My very good history colleague Robert Stewart told me recently about a carving that was part of the stonework on the Co-op’s former central premises on Glasgow Road, near Herberston Street.
Robert said, “Carved on the corner of the building was a skep (pictured). A straw beehive, with lots of bees flying around it. All worker bees work hard for the good of the hive and the co-op expected their workers to work hard for the good of the company. I often thought if any of the coal masters had used the bee hive as a company symbol, it would have been to remind their workers that bees worked themselves to death for the good of the hive.”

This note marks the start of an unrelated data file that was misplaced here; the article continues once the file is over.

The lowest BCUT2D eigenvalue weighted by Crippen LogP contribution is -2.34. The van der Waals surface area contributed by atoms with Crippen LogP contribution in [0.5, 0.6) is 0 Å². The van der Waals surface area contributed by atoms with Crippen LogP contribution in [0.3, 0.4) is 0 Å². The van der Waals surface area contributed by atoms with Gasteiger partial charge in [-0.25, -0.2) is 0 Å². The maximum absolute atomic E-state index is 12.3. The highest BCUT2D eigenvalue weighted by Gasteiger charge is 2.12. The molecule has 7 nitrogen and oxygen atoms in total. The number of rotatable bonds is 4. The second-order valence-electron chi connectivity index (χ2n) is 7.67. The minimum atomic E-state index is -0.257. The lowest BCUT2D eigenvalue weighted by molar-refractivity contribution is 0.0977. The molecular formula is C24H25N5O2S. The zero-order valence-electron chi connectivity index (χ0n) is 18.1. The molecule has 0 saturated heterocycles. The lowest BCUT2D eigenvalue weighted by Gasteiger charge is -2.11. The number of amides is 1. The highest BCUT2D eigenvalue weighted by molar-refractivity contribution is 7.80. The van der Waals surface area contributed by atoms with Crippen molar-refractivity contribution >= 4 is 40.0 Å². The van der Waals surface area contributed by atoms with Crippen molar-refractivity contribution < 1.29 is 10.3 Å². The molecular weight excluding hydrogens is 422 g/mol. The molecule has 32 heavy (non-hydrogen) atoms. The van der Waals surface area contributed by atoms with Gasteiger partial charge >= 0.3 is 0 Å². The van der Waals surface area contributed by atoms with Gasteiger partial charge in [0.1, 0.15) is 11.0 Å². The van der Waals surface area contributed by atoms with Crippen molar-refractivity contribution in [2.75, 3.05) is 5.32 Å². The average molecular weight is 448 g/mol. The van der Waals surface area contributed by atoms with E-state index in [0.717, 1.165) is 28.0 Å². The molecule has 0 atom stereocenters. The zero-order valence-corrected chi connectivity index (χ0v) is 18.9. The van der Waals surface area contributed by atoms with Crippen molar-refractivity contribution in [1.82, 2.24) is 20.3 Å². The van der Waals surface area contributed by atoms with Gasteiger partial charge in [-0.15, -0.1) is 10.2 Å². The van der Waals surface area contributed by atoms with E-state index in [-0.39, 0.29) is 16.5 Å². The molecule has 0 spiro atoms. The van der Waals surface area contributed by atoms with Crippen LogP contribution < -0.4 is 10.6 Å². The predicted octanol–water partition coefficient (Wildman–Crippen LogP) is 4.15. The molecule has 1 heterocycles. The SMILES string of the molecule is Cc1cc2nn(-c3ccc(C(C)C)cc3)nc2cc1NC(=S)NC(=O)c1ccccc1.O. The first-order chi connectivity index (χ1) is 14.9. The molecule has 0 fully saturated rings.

Can anybody remember this carving although a I appreciate a photo is a long shot!
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